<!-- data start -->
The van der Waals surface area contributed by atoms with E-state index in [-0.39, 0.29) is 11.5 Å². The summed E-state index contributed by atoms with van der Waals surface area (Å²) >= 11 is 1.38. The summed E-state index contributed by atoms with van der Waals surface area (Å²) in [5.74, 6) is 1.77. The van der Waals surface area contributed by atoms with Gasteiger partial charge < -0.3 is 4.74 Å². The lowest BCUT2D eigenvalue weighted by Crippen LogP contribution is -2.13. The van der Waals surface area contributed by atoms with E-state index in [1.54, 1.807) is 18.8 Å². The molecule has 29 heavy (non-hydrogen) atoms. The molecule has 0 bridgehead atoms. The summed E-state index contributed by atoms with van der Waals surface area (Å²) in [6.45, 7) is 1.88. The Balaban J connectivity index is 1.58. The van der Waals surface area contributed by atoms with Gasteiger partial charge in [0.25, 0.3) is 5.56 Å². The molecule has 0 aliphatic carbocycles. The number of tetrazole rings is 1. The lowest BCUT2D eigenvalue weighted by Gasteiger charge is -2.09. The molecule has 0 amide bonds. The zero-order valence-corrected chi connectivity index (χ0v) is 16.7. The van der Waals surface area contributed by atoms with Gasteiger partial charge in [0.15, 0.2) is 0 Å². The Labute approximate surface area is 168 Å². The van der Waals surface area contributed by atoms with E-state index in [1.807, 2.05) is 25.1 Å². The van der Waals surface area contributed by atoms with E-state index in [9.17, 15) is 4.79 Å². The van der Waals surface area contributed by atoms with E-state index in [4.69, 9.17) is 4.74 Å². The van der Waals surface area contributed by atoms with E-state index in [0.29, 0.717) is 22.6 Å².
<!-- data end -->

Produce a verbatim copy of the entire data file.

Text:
The van der Waals surface area contributed by atoms with E-state index in [-0.39, 0.29) is 11.5 Å². The summed E-state index contributed by atoms with van der Waals surface area (Å²) >= 11 is 1.38. The summed E-state index contributed by atoms with van der Waals surface area (Å²) in [5.74, 6) is 1.77. The van der Waals surface area contributed by atoms with Gasteiger partial charge < -0.3 is 4.74 Å². The lowest BCUT2D eigenvalue weighted by Crippen LogP contribution is -2.13. The van der Waals surface area contributed by atoms with E-state index in [1.54, 1.807) is 18.8 Å². The molecule has 29 heavy (non-hydrogen) atoms. The molecule has 0 bridgehead atoms. The summed E-state index contributed by atoms with van der Waals surface area (Å²) in [6.45, 7) is 1.88. The Balaban J connectivity index is 1.58. The van der Waals surface area contributed by atoms with Gasteiger partial charge in [0.25, 0.3) is 5.56 Å². The molecule has 0 aliphatic carbocycles. The number of tetrazole rings is 1. The lowest BCUT2D eigenvalue weighted by Gasteiger charge is -2.09. The molecule has 0 amide bonds. The zero-order valence-corrected chi connectivity index (χ0v) is 16.7. The van der Waals surface area contributed by atoms with Gasteiger partial charge in [0.15, 0.2) is 0 Å². The Labute approximate surface area is 168 Å². The van der Waals surface area contributed by atoms with E-state index in [1.807, 2.05) is 25.1 Å². The van der Waals surface area contributed by atoms with E-state index in [9.17, 15) is 4.79 Å². The van der Waals surface area contributed by atoms with E-state index in [4.69, 9.17) is 4.74 Å². The van der Waals surface area contributed by atoms with E-state index in [0.29, 0.717) is 22.6 Å².